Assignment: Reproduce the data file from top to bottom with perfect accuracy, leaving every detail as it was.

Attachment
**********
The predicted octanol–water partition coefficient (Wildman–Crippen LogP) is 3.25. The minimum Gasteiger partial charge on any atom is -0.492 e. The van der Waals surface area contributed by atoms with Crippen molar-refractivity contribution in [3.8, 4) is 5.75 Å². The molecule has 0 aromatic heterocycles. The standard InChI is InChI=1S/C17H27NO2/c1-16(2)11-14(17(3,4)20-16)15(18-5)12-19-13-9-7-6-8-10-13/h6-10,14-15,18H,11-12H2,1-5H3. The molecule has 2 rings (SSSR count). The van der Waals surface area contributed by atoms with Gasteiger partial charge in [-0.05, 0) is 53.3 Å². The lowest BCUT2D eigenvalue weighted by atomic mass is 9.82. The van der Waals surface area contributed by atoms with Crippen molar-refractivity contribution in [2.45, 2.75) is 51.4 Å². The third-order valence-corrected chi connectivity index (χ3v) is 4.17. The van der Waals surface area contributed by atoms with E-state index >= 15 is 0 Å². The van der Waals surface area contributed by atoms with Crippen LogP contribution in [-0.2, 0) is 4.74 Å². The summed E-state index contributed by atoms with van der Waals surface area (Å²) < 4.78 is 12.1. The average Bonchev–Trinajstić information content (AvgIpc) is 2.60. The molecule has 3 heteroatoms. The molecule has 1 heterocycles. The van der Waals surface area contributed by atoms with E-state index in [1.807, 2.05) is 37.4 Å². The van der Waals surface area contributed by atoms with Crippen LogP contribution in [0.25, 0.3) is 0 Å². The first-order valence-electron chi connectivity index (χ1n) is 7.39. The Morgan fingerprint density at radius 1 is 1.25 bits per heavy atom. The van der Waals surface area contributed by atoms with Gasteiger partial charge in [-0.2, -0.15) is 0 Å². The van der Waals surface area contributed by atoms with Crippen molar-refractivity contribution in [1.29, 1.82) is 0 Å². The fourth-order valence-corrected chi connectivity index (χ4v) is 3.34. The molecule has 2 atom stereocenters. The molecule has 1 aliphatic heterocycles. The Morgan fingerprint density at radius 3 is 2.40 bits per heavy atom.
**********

The predicted octanol–water partition coefficient (Wildman–Crippen LogP) is 3.25. The minimum Gasteiger partial charge on any atom is -0.492 e. The van der Waals surface area contributed by atoms with Crippen molar-refractivity contribution in [3.8, 4) is 5.75 Å². The molecule has 0 aromatic heterocycles. The standard InChI is InChI=1S/C17H27NO2/c1-16(2)11-14(17(3,4)20-16)15(18-5)12-19-13-9-7-6-8-10-13/h6-10,14-15,18H,11-12H2,1-5H3. The molecule has 2 rings (SSSR count). The van der Waals surface area contributed by atoms with Gasteiger partial charge in [-0.05, 0) is 53.3 Å². The lowest BCUT2D eigenvalue weighted by atomic mass is 9.82. The van der Waals surface area contributed by atoms with Crippen molar-refractivity contribution in [2.45, 2.75) is 51.4 Å². The third-order valence-corrected chi connectivity index (χ3v) is 4.17. The van der Waals surface area contributed by atoms with E-state index >= 15 is 0 Å². The van der Waals surface area contributed by atoms with Crippen LogP contribution in [-0.2, 0) is 4.74 Å². The summed E-state index contributed by atoms with van der Waals surface area (Å²) < 4.78 is 12.1. The average Bonchev–Trinajstić information content (AvgIpc) is 2.60. The molecule has 3 heteroatoms. The molecule has 1 heterocycles. The van der Waals surface area contributed by atoms with E-state index in [1.807, 2.05) is 37.4 Å². The van der Waals surface area contributed by atoms with Crippen LogP contribution in [0.25, 0.3) is 0 Å². The first-order valence-electron chi connectivity index (χ1n) is 7.39. The Morgan fingerprint density at radius 1 is 1.25 bits per heavy atom. The van der Waals surface area contributed by atoms with Gasteiger partial charge in [-0.2, -0.15) is 0 Å². The van der Waals surface area contributed by atoms with Crippen molar-refractivity contribution in [1.29, 1.82) is 0 Å². The fourth-order valence-corrected chi connectivity index (χ4v) is 3.34. The molecule has 2 atom stereocenters. The molecule has 1 aliphatic heterocycles. The Morgan fingerprint density at radius 3 is 2.40 bits per heavy atom.